2.5.11 QoS Routing (qosr)

NOTE: This charter is a snapshot of the 39th IETF Meeting in Munich, Bavaria, Germany. It may now be out-of-date.


Hal Sandick <sandick@vnet.ibm.com>
Eric Crawley <esc@gigapacket.com>

Routing Area Director(s):

Joel Halpern <jhalpern@newbridge.com>

Routing Area Advisor:

Joel Halpern <jhalpern@newbridge.com>

Mailing Lists:

General Discussion: qosr@newbridge.com
To Subscribe: qosr-request@newbridge.com

Description of Working Group:

This working group is chartered to define a framework and techniques for Quality of Service (QoS) Routing in the Internet. QoS Routing allows the network to determine a path that supports the QoS needs of one or more flows in the network. The path chosen may not be the "traditional shortest path" that is typically computed based on current metrics and policies. The group's work will focus on how to select and maintain packet forwarding paths capable of meeting specific service class objectives. In particular, the techniques will specify what extensions and adaptations to routing and QoS setup protocols are required to support QoS routing and new packet handling techniques that may be needed to avoid packet loops for QoS flows. While it is not intended, this may also spawn the development of new routing protocols that can specifically address QoS routing. The WG will identify topics and issues in QOS routing which require additional research. The WG needs to work closely with other routing protocol working groups such as OSPF, IDR, BGP, and IDMR. A close relationship with the RSVP,IntServ, and ISSLL working groups is also needed to understand the QoS signaling and specification.

Goals and Milestones:

Apr 97


Post internet-draft outlining the requirements, issues, history, and an initial framework for QoS routing in the Internet.

Aug 97


Refine the QOS Framework internet-draft with inputs from other working groups such as RSVP and some of the routing WGs.

Dec 97


Submit internet-draft to IESG for publication as an Informational RFC.

Dec 97


Revise charter or shut down.


No Request For Comments

Current Meeting Report

Minutes of the QoS Routing WG meeting

Co-chairs: Eric Crawley, Hal Sandick

Reported by Steve Shew, edited by Hal Sandick

QoSR Presentations URLs


QoS Routing Framework - Bala Rajagopalan

Extended RSVP-Routing Interface - Roch Guerin

QOSPF update - Jeffrey Zhang

Setting up Reservations on Explicit Paths using RSVP - Roch Guerin


Hal Sandick opened the meeting by presenting the meeting agenda. He restated that the goal of the QoS Routing WG is to produce the QoS routing framework document.

I. QoS Routing Framework - Bala Rajagopalan (draft-ietf-qosr-framework-01.txt)

Bala presented the status of the framework document. Updates from version 00 include more separation between inter and intra domain routing, and organizational changes.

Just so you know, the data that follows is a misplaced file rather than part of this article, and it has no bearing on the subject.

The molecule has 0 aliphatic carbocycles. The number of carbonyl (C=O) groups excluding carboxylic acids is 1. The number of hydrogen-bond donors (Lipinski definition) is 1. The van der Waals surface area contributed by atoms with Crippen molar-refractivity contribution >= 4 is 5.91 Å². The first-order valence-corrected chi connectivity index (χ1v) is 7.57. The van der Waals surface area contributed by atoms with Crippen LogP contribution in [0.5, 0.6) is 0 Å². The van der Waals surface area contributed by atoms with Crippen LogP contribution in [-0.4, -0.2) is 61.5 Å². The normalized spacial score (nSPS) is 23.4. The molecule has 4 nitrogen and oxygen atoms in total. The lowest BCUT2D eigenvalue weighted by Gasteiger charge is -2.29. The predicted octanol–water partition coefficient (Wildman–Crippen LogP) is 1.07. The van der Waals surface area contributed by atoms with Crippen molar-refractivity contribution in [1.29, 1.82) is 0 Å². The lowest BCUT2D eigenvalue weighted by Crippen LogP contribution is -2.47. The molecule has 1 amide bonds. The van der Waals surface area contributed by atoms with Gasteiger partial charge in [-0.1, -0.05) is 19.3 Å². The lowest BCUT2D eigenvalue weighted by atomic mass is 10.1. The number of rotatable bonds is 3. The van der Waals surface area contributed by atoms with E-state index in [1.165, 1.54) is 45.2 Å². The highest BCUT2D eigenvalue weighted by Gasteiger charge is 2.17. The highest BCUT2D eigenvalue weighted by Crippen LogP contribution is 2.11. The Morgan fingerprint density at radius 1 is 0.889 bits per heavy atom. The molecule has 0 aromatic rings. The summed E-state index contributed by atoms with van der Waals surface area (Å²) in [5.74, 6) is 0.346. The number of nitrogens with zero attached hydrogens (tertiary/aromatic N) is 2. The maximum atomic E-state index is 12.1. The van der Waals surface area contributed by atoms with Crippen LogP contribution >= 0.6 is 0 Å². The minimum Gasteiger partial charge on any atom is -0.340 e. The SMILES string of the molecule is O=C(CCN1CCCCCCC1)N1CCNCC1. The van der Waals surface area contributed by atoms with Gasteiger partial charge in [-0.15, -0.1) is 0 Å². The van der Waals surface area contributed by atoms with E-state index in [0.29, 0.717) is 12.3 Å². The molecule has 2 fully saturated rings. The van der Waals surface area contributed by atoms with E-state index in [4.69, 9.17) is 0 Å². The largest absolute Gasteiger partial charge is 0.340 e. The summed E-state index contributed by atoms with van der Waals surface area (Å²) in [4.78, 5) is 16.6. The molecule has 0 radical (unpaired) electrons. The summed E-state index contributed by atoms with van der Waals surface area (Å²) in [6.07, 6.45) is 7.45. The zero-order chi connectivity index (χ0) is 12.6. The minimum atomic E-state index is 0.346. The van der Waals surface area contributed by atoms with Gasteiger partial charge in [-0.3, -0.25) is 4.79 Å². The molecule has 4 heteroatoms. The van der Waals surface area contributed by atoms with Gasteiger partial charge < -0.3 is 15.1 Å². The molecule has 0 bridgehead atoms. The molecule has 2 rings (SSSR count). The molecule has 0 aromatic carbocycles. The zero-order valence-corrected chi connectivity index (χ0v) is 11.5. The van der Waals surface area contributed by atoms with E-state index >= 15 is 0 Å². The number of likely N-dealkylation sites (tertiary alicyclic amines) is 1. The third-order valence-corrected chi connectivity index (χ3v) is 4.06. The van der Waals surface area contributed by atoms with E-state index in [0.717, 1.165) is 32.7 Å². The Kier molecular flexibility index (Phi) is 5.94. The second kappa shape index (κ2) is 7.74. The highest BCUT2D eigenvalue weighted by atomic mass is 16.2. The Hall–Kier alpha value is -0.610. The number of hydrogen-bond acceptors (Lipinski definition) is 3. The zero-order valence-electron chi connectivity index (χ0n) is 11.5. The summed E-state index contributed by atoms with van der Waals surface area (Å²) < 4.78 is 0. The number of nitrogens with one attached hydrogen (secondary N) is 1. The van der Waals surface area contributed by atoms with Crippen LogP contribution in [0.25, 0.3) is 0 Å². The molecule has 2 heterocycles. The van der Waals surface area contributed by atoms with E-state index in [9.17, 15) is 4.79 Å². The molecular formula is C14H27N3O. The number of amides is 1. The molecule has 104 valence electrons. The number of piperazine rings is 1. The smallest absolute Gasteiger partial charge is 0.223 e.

One major issue involves the definition of a flow. In the framework document, a flow is treated as the traffic between two endpoints. This is the original integrated service definition. However, the term is now beginning to be used to also describe an aggregated set of traffic flows between two points, e.g., all the best effort traffic between two border routers. Another issue for discussion is whether signaling should be implicit or explicit. Other broad QoSR issues were presented and are discussed in the draft including stability, which is addressed in path management.

The document suggests extensions to present IP routing that place minimal QoSR requirements on intradomain routing. This should enable flexibility in the intradomain routing solution space. More focus is placed on interdomain routing and requirements for it were presented. These requirements included that best effort traffic be supported without signaling. It was suggested that best effort can take special paths, but should not require signaling to do so. Another requirement was that scalability must be part of any specific QoSR extension or proposal.

Interdomain routing goals, routing issues, and a proposed routing capability set were then presented. In this context it is anticipated that domains are the usual autonomous systems.

For interdomain QoS paths it was assumed that AS metrics are relatively simple and static. With respect to the term "path QoS" it was suggested that the term was overloaded. Within an AS, paths between border AS nodes should be engineered in order to derive a path QoS to advertise outside of the AS. The idea is to engineer them so that QoS is not denied most of the time (probability of service availability). Issues exist in determining the cost of a path which in this context is related to accounting and charging customers.

On a given path, it is useful to be able to aggregate flows. Individually signaled flows within an AS may be aggregated over the inter-AS links. Open issues exist in this area.